Royal Commission into pandemic response essential

The health, social and economic impact of COVID-19 in Australia has been significant, with bungled quarantine, inconsistent border management policies and a failed mass vaccination program. 

Scientists had warned for decades that with increased global connectivity, condensed living arrangements, and increased human movement (airplane, train and cruise ship travel), the likelihood of a novel virus causing a global pandemic was not a matter of if, but when. With climate change also becoming a dominant factor, as well as the rise of antibiotic resistance bacteria, Australia and the world face potentially significant future health challenges if we are not prepared.

A Royal Commission will not only identify failures, but solutions and successes in our response to ensure we are better prepared for future health challenges. 

Dr Roger Yazbek, Democrats Health Team Leader

We would expect a Royal Commission into Australia’s pandemic response to include (although not exclusively): 

1Quarantine – Explicitly, did Australia adequately plan and resource state quarantine facilities, and could we have done better to stop quarantine breaches? 
2Vaccination – Why did we only secure an agreement with AstraZeneca/CSL. Why did we not engage with other vaccine manufacturers to boost supply? Why was there no comprehensive plan and campaign to ensure rapid vaccine uptake by the population?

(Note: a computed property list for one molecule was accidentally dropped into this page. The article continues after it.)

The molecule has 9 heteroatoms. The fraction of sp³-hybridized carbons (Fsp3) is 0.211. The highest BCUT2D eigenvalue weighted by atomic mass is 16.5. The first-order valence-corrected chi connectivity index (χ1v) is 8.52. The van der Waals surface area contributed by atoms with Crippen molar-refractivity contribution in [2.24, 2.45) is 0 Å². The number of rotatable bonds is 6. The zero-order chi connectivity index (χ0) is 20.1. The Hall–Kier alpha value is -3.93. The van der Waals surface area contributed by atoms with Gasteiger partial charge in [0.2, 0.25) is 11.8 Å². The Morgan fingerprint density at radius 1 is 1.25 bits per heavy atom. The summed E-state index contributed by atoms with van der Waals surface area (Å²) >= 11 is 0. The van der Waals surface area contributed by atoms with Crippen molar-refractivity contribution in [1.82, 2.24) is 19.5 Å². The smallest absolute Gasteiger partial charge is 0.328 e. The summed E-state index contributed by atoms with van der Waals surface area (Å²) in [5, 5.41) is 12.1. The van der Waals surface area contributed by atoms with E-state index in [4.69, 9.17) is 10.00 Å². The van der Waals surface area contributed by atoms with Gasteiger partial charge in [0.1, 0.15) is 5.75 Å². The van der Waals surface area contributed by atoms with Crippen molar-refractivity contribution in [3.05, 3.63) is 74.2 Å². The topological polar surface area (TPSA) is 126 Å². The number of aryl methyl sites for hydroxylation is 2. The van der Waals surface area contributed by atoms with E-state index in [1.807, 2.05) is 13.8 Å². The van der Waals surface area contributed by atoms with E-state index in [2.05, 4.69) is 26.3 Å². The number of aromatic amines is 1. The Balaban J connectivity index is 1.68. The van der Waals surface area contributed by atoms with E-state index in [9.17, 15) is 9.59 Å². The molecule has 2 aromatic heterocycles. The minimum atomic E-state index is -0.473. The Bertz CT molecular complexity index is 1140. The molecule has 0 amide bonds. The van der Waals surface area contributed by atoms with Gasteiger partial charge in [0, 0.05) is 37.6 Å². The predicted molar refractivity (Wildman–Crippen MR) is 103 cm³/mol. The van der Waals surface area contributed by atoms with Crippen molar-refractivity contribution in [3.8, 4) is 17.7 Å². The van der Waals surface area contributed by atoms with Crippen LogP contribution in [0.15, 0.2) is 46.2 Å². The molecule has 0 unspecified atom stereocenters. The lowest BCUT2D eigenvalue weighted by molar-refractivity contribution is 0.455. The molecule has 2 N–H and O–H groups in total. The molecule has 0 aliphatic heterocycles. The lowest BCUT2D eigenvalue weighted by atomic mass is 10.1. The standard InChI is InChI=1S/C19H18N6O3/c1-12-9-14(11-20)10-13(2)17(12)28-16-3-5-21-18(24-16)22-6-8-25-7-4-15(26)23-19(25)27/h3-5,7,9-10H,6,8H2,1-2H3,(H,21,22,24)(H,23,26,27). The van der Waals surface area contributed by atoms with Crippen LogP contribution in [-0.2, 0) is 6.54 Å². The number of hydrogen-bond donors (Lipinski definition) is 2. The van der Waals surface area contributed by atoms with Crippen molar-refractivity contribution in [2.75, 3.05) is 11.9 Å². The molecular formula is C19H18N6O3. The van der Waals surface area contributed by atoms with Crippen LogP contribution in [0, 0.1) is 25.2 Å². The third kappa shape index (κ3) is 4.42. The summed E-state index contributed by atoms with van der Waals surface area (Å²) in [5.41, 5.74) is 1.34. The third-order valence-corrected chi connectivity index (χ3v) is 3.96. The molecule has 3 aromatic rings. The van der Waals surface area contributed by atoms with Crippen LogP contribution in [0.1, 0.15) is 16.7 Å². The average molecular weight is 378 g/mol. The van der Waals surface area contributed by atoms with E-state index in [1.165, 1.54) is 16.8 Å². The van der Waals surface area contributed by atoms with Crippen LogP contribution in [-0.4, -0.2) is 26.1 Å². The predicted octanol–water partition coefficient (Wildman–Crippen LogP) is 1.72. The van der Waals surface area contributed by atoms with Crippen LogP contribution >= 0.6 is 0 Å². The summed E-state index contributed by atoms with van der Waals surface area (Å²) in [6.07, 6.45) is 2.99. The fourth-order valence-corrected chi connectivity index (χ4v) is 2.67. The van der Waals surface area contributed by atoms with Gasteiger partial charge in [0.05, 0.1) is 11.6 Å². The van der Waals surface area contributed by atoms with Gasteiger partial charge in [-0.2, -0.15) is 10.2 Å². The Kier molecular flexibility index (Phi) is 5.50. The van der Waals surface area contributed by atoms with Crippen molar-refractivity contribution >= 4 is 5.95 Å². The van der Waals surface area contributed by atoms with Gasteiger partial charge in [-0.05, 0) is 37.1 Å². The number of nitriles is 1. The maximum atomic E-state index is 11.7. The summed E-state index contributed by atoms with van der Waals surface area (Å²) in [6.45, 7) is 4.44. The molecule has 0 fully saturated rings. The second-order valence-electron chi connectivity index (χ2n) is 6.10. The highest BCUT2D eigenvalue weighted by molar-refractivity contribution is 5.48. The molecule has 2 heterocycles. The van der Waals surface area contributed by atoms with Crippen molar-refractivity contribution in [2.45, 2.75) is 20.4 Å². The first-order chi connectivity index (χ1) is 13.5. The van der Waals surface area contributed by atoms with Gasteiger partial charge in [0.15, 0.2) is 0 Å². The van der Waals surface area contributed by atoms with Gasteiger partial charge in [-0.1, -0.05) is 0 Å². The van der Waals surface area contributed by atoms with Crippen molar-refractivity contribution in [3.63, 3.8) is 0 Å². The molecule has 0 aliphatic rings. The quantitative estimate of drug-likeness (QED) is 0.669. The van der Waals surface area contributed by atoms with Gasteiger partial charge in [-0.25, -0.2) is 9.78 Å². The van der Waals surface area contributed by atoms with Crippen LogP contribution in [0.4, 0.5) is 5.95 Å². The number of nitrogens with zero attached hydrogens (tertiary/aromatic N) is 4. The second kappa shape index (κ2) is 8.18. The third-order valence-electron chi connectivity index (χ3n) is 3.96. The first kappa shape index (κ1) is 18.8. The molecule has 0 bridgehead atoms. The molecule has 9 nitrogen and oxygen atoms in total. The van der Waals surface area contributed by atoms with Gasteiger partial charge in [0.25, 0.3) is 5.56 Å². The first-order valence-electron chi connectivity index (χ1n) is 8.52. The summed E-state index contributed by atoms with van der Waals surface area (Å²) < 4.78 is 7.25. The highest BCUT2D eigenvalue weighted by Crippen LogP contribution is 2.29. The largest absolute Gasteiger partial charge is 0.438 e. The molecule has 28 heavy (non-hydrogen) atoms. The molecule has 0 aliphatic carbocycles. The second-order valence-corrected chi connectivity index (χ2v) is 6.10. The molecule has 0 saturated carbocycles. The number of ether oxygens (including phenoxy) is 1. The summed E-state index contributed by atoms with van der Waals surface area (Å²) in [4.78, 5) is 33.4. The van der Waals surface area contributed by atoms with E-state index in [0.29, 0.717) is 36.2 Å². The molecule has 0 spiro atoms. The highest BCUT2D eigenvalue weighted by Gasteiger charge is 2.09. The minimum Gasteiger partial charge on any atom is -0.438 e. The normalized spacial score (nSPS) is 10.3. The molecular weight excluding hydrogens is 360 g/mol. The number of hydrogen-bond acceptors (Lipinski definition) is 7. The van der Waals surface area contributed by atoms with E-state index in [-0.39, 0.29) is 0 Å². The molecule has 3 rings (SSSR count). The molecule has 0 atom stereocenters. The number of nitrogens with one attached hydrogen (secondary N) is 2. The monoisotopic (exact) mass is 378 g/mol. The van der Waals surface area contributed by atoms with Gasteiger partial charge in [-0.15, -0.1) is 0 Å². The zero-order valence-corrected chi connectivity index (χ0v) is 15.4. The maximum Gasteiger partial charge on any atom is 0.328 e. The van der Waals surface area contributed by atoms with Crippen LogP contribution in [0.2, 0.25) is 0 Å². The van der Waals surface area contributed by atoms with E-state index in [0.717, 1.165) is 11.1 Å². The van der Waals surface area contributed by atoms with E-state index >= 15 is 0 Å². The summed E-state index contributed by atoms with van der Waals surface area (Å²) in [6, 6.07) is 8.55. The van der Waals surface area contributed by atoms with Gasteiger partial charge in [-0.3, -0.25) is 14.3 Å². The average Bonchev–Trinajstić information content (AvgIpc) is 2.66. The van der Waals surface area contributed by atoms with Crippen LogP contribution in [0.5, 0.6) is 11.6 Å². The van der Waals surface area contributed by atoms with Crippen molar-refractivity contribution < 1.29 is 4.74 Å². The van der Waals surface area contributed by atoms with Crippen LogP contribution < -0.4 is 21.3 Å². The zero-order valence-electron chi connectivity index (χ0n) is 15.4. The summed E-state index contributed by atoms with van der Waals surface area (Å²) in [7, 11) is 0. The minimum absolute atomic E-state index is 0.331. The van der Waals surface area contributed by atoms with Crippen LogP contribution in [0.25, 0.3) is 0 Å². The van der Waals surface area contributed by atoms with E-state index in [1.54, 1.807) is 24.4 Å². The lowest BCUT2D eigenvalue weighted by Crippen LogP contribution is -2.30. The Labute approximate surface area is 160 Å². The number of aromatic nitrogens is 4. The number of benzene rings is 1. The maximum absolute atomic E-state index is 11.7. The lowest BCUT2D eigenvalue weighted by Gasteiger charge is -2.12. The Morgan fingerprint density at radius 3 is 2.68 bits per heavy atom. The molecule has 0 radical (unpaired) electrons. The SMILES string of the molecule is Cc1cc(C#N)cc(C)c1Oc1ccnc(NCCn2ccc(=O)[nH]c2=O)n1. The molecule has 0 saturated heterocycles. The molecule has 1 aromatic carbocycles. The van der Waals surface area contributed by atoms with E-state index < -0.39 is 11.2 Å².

3Vaccine manufacturing – Why had Australia not previously invested in advanced vaccine manufacturing infrastructure? Given the knowledge that mRNA vaccines were in the pipeline in May and June 2020, why did Australia not pour money into establishing local manufacturing capacity for this vaccine type? 

A Royal Commission should consider: 

– Construction of onshore quarantine facilities 

– Establishing an Australian Centre for Disease Control 

– Investing in local advanced vaccine manufacturing capacity 

– Increasing and safeguarding the scientific workforce to support rapid response to health challenges (i.e. test development, vaccine development, drug development, care protocols etc), and 

– Improving preventative health measures through pro-active health education campaigns 

– Staffing of aged care facilities, and training of care staff to ensure they are prepared to deal with such health challenges 

See here for our Pandemic response action plan

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